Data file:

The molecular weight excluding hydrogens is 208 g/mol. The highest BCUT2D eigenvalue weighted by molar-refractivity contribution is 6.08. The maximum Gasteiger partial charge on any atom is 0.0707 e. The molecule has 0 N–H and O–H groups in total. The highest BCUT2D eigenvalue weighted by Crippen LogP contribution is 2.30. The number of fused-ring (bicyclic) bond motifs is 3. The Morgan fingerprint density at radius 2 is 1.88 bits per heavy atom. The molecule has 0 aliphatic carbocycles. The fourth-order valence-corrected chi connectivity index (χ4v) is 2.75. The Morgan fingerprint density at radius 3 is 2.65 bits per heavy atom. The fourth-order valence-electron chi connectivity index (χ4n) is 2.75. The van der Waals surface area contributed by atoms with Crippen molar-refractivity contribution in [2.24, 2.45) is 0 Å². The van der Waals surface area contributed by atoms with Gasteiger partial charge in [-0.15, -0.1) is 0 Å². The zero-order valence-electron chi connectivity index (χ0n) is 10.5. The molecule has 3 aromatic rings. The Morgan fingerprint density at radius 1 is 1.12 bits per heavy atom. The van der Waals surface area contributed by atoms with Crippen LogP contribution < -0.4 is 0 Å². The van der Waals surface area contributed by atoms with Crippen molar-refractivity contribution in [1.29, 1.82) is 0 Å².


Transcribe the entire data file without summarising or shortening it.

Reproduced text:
The molecular weight excluding hydrogens is 208 g/mol. The highest BCUT2D eigenvalue weighted by molar-refractivity contribution is 6.08. The maximum Gasteiger partial charge on any atom is 0.0707 e. The molecule has 0 N–H and O–H groups in total. The highest BCUT2D eigenvalue weighted by Crippen LogP contribution is 2.30. The number of fused-ring (bicyclic) bond motifs is 3. The Morgan fingerprint density at radius 2 is 1.88 bits per heavy atom. The molecule has 0 aliphatic carbocycles. The fourth-order valence-corrected chi connectivity index (χ4v) is 2.75. The Morgan fingerprint density at radius 3 is 2.65 bits per heavy atom. The fourth-order valence-electron chi connectivity index (χ4n) is 2.75. The van der Waals surface area contributed by atoms with Crippen molar-refractivity contribution in [2.24, 2.45) is 0 Å². The van der Waals surface area contributed by atoms with Gasteiger partial charge in [-0.15, -0.1) is 0 Å². The zero-order valence-electron chi connectivity index (χ0n) is 10.5. The molecule has 3 aromatic rings. The Morgan fingerprint density at radius 1 is 1.12 bits per heavy atom. The van der Waals surface area contributed by atoms with Crippen LogP contribution < -0.4 is 0 Å². The van der Waals surface area contributed by atoms with Crippen molar-refractivity contribution in [1.29, 1.82) is 0 Å².